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Trine University team wins top award at NASA Rover Challenge

Front, from left: Carma Cherry, Emily Atwell. Back: Alex Munger, Timothy Jenkins, Ph.D., Tyler Blanton, and Sandeeb Kurian

HUNTSVILLE, Ala. (Inside INdiana Business) — A team of design engineering technology majors from Trine University have won a top award in the 2020 NASA Human Exploration Rover Challenge. The challenge calls for teams to design, engineer and test a human-powered rover over a course that simulates the terrain of rocky bodies in the solar system. The teams also perform mission tasks while navigating the course.

The Trine team won the AIAA Best Report Award in the College and University Division. The award recognizes the team who best described their technical design process for the challenge.

“This year’s winning teams have demonstrated their knowledge of the process and requirements in the form of this report, conveying to the reader the entire scope of their Rover Challenge project,” said Ragini Acharya, STEM Director of American Institute of Aeronautics and Astronautics. “These teams discussed not only the procedures that led to the final product, but also explained how they went through the assumptions and constraints during the development of these concepts, a very important part of the design and development process.”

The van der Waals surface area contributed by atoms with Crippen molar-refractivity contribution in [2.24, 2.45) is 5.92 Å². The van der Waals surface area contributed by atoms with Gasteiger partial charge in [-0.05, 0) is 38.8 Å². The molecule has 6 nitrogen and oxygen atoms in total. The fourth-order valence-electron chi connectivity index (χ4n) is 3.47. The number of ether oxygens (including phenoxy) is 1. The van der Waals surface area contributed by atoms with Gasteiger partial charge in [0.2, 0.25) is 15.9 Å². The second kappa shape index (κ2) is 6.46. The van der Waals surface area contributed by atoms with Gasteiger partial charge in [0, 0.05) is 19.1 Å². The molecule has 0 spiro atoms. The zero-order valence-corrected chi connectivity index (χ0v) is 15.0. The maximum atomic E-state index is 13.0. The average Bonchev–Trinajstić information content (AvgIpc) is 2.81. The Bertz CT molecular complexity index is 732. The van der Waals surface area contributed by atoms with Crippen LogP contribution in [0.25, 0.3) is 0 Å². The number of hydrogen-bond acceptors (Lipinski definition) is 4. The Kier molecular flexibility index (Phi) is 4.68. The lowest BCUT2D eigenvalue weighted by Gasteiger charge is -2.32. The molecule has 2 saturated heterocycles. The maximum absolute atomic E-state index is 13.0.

The Trine team consists of Carma Cherry of Angola ; Emily Atwell of Fishers ; Tyler Blanton of Gaston ; Ian Price of Fortville ; Alex Munger of Pioneer, Ohio; and Sandeeb Kurian of Elkhart, all members of the Trine University 2020 Class.  Associate professor of design engineering Timothy Jenkins, Ph.D. served as faculty advisor for the project.

“This is huge for us,” said Jenkins. “Earning a top award in a competition involving student engineers representing universities from around the world says a lot about the skill of Trine University graduates. It’s also exciting to play a part in projects that may one day help humanity set foot on other planets.”

The competition usually takes place in-person at the U.S. Space & Rocket Center near NASA’s Marshall Space Flight Center in Huntsville, Alabama, but the competition was moved online this year due to the COVID-19 pandemic. This year’s competition featured 111 teams from 27 states, Washington D.C., Puerto Rico and 11 other countries. 

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